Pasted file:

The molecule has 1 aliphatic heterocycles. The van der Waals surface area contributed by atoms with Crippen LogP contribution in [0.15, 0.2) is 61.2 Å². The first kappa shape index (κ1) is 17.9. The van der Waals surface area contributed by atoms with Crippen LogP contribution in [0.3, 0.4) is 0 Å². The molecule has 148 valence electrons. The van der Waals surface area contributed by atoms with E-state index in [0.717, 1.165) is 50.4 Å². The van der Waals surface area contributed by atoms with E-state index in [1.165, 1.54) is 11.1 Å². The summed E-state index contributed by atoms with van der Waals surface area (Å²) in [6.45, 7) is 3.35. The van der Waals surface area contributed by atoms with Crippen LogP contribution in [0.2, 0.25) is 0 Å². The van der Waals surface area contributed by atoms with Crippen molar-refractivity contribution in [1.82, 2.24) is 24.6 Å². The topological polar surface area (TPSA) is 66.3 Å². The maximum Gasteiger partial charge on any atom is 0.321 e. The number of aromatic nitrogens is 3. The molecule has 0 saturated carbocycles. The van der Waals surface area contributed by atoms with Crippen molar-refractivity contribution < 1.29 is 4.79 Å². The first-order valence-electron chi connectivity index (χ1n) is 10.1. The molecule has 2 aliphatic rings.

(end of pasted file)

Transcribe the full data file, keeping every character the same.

The molecule has 1 aliphatic heterocycles. The van der Waals surface area contributed by atoms with Crippen LogP contribution in [0.15, 0.2) is 61.2 Å². The first kappa shape index (κ1) is 17.9. The van der Waals surface area contributed by atoms with Crippen LogP contribution in [0.3, 0.4) is 0 Å². The molecule has 148 valence electrons. The van der Waals surface area contributed by atoms with E-state index in [0.717, 1.165) is 50.4 Å². The van der Waals surface area contributed by atoms with E-state index in [1.165, 1.54) is 11.1 Å². The summed E-state index contributed by atoms with van der Waals surface area (Å²) in [6.45, 7) is 3.35. The van der Waals surface area contributed by atoms with Crippen LogP contribution in [0.2, 0.25) is 0 Å². The van der Waals surface area contributed by atoms with Crippen molar-refractivity contribution in [1.82, 2.24) is 24.6 Å². The topological polar surface area (TPSA) is 66.3 Å². The maximum Gasteiger partial charge on any atom is 0.321 e. The number of aromatic nitrogens is 3. The molecule has 0 saturated carbocycles. The van der Waals surface area contributed by atoms with Crippen molar-refractivity contribution < 1.29 is 4.79 Å². The first-order valence-electron chi connectivity index (χ1n) is 10.1. The molecule has 2 aliphatic rings.